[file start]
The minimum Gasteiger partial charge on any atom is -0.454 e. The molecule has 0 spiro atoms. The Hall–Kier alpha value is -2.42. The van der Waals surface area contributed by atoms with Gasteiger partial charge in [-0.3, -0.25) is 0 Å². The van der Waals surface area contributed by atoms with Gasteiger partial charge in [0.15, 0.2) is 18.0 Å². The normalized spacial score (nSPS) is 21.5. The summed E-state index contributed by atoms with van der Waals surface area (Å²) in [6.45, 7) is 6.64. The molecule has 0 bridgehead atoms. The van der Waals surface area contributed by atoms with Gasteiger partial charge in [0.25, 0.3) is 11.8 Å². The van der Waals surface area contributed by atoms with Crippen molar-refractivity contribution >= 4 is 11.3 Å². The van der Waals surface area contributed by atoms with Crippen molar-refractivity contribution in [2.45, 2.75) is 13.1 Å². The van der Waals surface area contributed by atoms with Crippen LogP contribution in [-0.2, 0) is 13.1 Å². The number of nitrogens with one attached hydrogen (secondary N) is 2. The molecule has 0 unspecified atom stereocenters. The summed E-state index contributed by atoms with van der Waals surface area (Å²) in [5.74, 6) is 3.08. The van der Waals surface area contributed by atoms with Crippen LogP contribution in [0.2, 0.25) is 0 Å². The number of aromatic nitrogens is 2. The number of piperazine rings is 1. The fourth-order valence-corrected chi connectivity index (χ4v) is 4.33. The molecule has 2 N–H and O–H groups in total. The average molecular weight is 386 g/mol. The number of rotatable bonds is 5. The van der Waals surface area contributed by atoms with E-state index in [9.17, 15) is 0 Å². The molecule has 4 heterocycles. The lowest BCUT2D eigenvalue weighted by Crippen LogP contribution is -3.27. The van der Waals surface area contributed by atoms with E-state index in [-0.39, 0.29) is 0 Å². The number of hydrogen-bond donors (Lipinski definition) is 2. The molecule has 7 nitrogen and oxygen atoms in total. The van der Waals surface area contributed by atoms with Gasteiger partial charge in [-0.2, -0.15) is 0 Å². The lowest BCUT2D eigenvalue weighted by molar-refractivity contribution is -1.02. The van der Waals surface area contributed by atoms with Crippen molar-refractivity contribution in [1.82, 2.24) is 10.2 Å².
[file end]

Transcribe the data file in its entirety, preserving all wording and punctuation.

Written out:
The minimum Gasteiger partial charge on any atom is -0.454 e. The molecule has 0 spiro atoms. The Hall–Kier alpha value is -2.42. The van der Waals surface area contributed by atoms with Gasteiger partial charge in [-0.3, -0.25) is 0 Å². The van der Waals surface area contributed by atoms with Gasteiger partial charge in [0.15, 0.2) is 18.0 Å². The normalized spacial score (nSPS) is 21.5. The summed E-state index contributed by atoms with van der Waals surface area (Å²) in [6.45, 7) is 6.64. The molecule has 0 bridgehead atoms. The van der Waals surface area contributed by atoms with Gasteiger partial charge in [0.25, 0.3) is 11.8 Å². The van der Waals surface area contributed by atoms with Crippen molar-refractivity contribution >= 4 is 11.3 Å². The van der Waals surface area contributed by atoms with Crippen molar-refractivity contribution in [2.45, 2.75) is 13.1 Å². The van der Waals surface area contributed by atoms with Crippen LogP contribution in [-0.2, 0) is 13.1 Å². The number of nitrogens with one attached hydrogen (secondary N) is 2. The molecule has 0 unspecified atom stereocenters. The summed E-state index contributed by atoms with van der Waals surface area (Å²) in [5.74, 6) is 3.08. The van der Waals surface area contributed by atoms with Crippen LogP contribution in [0.2, 0.25) is 0 Å². The number of aromatic nitrogens is 2. The number of piperazine rings is 1. The fourth-order valence-corrected chi connectivity index (χ4v) is 4.33. The molecule has 2 N–H and O–H groups in total. The average molecular weight is 386 g/mol. The number of rotatable bonds is 5. The van der Waals surface area contributed by atoms with E-state index in [9.17, 15) is 0 Å². The molecule has 4 heterocycles. The lowest BCUT2D eigenvalue weighted by Crippen LogP contribution is -3.27. The van der Waals surface area contributed by atoms with E-state index in [-0.39, 0.29) is 0 Å². The number of hydrogen-bond donors (Lipinski definition) is 2. The molecule has 7 nitrogen and oxygen atoms in total. The van der Waals surface area contributed by atoms with Gasteiger partial charge in [-0.2, -0.15) is 0 Å². The lowest BCUT2D eigenvalue weighted by molar-refractivity contribution is -1.02. The van der Waals surface area contributed by atoms with Crippen molar-refractivity contribution in [1.82, 2.24) is 10.2 Å².